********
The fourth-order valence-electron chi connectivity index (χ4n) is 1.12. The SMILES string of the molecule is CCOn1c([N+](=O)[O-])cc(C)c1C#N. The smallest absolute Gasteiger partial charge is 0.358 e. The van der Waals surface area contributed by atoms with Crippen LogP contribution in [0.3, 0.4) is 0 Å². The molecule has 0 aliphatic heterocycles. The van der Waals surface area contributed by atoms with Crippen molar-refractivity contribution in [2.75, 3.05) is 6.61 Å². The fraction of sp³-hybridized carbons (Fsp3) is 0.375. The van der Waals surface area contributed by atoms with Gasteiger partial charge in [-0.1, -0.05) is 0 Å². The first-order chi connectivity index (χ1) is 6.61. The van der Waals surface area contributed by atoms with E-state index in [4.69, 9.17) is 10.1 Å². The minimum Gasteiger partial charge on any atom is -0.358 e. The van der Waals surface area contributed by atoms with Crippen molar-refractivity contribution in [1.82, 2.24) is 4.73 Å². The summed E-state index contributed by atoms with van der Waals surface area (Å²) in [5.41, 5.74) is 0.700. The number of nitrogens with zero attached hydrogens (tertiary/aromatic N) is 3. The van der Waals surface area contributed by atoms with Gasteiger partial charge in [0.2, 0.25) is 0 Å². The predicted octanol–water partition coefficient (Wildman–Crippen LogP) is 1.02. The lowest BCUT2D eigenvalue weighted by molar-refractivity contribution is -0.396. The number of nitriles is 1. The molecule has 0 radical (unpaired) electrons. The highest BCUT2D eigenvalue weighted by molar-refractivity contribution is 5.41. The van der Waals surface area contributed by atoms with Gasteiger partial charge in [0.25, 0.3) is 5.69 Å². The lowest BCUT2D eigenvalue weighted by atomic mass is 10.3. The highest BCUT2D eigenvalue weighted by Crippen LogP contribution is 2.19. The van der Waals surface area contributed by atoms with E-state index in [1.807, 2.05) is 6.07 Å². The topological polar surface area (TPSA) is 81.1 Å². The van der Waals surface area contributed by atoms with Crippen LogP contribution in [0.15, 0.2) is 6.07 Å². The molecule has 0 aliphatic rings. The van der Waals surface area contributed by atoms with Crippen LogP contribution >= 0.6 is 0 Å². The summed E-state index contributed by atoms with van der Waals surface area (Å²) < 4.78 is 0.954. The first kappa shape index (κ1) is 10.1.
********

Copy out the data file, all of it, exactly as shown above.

The fourth-order valence-electron chi connectivity index (χ4n) is 1.12. The SMILES string of the molecule is CCOn1c([N+](=O)[O-])cc(C)c1C#N. The smallest absolute Gasteiger partial charge is 0.358 e. The van der Waals surface area contributed by atoms with Crippen LogP contribution in [0.3, 0.4) is 0 Å². The molecule has 0 aliphatic heterocycles. The van der Waals surface area contributed by atoms with Crippen molar-refractivity contribution in [2.75, 3.05) is 6.61 Å². The fraction of sp³-hybridized carbons (Fsp3) is 0.375. The van der Waals surface area contributed by atoms with Gasteiger partial charge in [-0.1, -0.05) is 0 Å². The first-order chi connectivity index (χ1) is 6.61. The van der Waals surface area contributed by atoms with E-state index in [4.69, 9.17) is 10.1 Å². The minimum Gasteiger partial charge on any atom is -0.358 e. The van der Waals surface area contributed by atoms with Crippen molar-refractivity contribution in [1.82, 2.24) is 4.73 Å². The summed E-state index contributed by atoms with van der Waals surface area (Å²) in [5.41, 5.74) is 0.700. The number of nitrogens with zero attached hydrogens (tertiary/aromatic N) is 3. The van der Waals surface area contributed by atoms with Gasteiger partial charge in [0.2, 0.25) is 0 Å². The predicted octanol–water partition coefficient (Wildman–Crippen LogP) is 1.02. The lowest BCUT2D eigenvalue weighted by molar-refractivity contribution is -0.396. The number of nitriles is 1. The molecule has 0 radical (unpaired) electrons. The highest BCUT2D eigenvalue weighted by molar-refractivity contribution is 5.41. The van der Waals surface area contributed by atoms with Gasteiger partial charge in [0.25, 0.3) is 5.69 Å². The lowest BCUT2D eigenvalue weighted by atomic mass is 10.3. The highest BCUT2D eigenvalue weighted by Crippen LogP contribution is 2.19. The van der Waals surface area contributed by atoms with E-state index in [1.807, 2.05) is 6.07 Å². The topological polar surface area (TPSA) is 81.1 Å². The van der Waals surface area contributed by atoms with Crippen LogP contribution in [0.15, 0.2) is 6.07 Å². The molecule has 0 aliphatic rings. The van der Waals surface area contributed by atoms with Crippen LogP contribution >= 0.6 is 0 Å². The summed E-state index contributed by atoms with van der Waals surface area (Å²) < 4.78 is 0.954. The first kappa shape index (κ1) is 10.1.